think of something like

1011863 990288 23 [ <47, 1>, <21529, 1> ]
47 23 43994 43056
21529 23 43994 43056
1012441 1008000 120 [ <241, 1>, <4201, 1> ]
241 120 8437 8400
4201 120 8437 8400

base-53 pseudoprimes

the top lines are N, phi(N), order of 53 mod N, factorisation of N

the indented lines are p, O=order of 53 mod p, (N-1)/O, phi(N)/O

so having two primes where 53 has the same order was at least a good start
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Old 2012-12-07, 16:01   #26
fivemack
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... ok, so the numbers where the order of 2 mod p is 47 are 2351 and 4513, which are among the factors of 2^47-1.

So maybe we want to be looking at the factorisation into primes of Z[i] of (3+2*i)^k-1. But, hmm, it looks as if the norms of such numbers with k prime only have prime factors which are congruent to 1 mod 4 ... so we're getting 'accidental' factors for composite k, and they're a lot rarer and a lot smaller.

Last fiddled with by fivemack on 2012-12-12 at 14:48
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Old 2012-12-08, 11:22   #27
LaurV
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There are no counterexample 3 (mod 4) for b=3+2i, up to n=10^10 (and a bit upper).
I stoped it.
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Old 2012-12-10, 02:45   #28
wsc812
 
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how to prove q_1t^3+(k_2-1)t^2-k_2((q_1^2-1)k_1+1)^2=0 has no Positive integer root, t is variable ,q_1 is constant and k_1,k_2 are parameter
q_1>0,k_1>0,k_2>0 ,and all character represents Positive integer.it's a question about the conjecture. my proof on mathoverflow : http://mathoverflow.net/questions/11...ese-conditions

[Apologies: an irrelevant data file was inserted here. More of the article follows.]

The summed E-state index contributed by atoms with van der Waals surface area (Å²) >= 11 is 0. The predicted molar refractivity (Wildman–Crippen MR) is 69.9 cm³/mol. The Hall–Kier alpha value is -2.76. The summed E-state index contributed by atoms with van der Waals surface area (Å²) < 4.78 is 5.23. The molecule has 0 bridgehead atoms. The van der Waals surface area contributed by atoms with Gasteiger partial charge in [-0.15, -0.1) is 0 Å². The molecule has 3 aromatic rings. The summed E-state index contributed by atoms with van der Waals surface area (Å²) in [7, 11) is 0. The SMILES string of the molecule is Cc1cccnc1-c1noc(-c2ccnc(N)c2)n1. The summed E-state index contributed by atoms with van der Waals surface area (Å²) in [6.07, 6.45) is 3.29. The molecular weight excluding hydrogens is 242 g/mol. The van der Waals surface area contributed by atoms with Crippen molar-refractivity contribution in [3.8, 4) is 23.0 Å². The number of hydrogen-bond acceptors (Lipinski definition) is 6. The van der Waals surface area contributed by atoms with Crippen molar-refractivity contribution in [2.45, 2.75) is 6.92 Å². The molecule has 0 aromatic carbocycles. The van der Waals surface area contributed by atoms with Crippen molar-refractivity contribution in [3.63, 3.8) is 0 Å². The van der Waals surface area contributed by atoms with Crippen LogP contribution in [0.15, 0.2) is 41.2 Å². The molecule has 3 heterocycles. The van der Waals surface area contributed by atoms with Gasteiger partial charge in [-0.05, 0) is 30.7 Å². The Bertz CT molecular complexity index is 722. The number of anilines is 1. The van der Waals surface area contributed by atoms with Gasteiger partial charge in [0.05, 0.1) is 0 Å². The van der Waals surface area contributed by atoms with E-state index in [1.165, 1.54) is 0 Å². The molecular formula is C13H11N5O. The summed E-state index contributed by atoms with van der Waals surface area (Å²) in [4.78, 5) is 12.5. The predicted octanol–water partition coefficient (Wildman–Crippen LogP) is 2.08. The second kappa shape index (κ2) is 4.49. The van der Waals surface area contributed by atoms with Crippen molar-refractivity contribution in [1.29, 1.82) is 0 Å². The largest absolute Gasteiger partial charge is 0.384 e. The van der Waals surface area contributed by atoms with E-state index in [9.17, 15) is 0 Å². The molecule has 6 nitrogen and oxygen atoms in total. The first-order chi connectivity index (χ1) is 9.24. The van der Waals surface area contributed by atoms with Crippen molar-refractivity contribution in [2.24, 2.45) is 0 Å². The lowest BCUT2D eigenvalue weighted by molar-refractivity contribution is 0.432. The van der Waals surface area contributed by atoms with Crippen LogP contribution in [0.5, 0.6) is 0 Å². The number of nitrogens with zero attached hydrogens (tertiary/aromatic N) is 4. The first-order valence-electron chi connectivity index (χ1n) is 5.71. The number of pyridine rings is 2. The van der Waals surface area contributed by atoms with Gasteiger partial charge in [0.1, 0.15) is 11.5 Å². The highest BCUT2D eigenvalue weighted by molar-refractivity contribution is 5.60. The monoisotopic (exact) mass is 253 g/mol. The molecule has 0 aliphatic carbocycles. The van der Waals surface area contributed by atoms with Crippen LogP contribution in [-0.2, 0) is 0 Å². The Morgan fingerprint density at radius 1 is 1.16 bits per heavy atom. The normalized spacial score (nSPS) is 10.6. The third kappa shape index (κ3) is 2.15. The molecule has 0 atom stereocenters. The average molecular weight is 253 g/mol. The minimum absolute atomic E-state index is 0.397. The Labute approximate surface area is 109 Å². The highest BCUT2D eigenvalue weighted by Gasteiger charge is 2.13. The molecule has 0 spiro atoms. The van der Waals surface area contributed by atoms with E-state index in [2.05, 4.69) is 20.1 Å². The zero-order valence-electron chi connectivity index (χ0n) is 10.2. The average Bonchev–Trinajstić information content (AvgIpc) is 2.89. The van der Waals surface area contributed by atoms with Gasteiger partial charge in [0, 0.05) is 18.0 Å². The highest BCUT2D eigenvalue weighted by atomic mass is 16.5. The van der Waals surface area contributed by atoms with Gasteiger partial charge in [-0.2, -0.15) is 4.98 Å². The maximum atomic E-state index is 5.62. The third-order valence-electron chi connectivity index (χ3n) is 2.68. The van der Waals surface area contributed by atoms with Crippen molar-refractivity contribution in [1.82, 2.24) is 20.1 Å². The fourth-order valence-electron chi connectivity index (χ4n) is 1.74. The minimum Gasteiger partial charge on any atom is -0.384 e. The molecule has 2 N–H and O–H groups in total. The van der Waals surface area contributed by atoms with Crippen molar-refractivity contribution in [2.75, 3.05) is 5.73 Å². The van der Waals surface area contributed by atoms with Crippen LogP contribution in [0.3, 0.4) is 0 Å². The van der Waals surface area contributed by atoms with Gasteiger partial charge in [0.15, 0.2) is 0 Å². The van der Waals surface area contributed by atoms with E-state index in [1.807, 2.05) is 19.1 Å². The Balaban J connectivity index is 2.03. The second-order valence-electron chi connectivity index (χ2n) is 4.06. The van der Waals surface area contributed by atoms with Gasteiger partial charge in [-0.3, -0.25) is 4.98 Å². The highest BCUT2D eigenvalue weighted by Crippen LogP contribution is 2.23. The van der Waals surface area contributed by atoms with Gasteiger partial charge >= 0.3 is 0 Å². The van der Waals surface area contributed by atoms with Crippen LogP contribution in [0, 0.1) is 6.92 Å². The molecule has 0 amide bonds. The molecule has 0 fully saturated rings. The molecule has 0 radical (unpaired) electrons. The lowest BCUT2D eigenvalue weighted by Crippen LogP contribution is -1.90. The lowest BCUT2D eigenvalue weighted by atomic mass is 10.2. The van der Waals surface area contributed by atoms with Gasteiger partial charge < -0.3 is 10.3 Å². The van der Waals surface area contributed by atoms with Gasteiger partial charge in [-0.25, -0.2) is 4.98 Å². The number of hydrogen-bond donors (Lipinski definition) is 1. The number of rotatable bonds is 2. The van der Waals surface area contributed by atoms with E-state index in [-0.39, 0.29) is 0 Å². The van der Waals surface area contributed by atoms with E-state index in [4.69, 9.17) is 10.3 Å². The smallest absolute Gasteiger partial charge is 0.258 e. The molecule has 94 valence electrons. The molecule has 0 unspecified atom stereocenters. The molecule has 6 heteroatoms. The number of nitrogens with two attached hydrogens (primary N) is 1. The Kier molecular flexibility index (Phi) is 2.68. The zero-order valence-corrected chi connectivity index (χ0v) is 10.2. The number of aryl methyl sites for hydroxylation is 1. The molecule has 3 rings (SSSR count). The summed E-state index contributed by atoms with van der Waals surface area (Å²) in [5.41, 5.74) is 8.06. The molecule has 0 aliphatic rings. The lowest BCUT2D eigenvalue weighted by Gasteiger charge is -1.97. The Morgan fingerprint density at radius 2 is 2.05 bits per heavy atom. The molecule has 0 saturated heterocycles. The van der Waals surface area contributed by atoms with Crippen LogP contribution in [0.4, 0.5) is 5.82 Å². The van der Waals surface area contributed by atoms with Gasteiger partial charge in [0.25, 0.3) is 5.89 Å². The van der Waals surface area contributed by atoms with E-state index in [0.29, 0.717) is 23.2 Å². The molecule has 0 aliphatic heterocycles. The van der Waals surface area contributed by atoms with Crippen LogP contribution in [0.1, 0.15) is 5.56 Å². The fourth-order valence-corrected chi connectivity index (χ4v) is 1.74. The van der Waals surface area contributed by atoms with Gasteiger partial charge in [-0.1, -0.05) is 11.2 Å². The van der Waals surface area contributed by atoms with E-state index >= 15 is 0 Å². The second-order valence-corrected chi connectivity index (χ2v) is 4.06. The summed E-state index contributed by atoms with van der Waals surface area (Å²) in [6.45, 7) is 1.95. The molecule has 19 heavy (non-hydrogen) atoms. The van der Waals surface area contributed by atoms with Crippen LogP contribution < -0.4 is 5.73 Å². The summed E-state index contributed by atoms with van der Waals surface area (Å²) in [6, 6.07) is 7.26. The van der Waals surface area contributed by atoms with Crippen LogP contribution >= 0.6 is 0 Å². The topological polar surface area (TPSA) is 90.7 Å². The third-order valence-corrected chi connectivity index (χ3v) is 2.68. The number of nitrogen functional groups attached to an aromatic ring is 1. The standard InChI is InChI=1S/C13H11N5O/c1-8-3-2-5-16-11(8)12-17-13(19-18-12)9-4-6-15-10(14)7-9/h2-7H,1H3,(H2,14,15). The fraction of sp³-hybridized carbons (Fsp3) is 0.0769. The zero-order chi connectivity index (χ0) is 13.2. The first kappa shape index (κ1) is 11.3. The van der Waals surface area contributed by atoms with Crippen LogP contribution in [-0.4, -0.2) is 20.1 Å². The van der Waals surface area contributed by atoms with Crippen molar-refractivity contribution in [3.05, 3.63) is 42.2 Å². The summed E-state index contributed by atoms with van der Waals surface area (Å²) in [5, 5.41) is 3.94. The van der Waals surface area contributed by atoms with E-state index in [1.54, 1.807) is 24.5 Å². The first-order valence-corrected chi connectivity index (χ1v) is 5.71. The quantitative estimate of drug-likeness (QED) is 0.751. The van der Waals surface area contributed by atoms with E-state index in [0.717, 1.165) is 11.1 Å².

Last fiddled with by wsc812 on 2012-12-10 at 02:54
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Old 2012-12-10, 18:45   #29
JFranke
 
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Default Pomerance's reasoning for BPSW works here as well

I think Alex Kruppa is correct about this being essentially a combination of a (p-1) and a (p+1)-test. Moreover, the examples (if any) constructed by C. Pomerance's heuristic are all expamples of pseudoprimes for the test considered in this thread.
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Old 2012-12-11, 02:51   #30
ixfd64
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Quote:
Originally Posted by JFranke View Post
I think Alex Kruppa is correct about this being essentially a combination of a (p-1) and a (p+1)-test. Moreover, the examples (if any) constructed by C. Pomerance's heuristic are all expamples of pseudoprimes for the test considered in this thread.
I see you've finally registered here. Welcome!
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Old 2012-12-11, 09:16   #31
akruppa
 
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Welcome on mersenneforum, Jens!
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Old 2012-12-13, 10:18   #32
wsc812
 
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I have found the
Complete proof for N=4k+3!!!!!
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Old 2012-12-13, 13:32   #33
Uncwilly
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Quote:
Originally Posted by wsc812 View Post
I have found the Complete proof for N=4k+3!!!!!
Big blue letters means it must be true.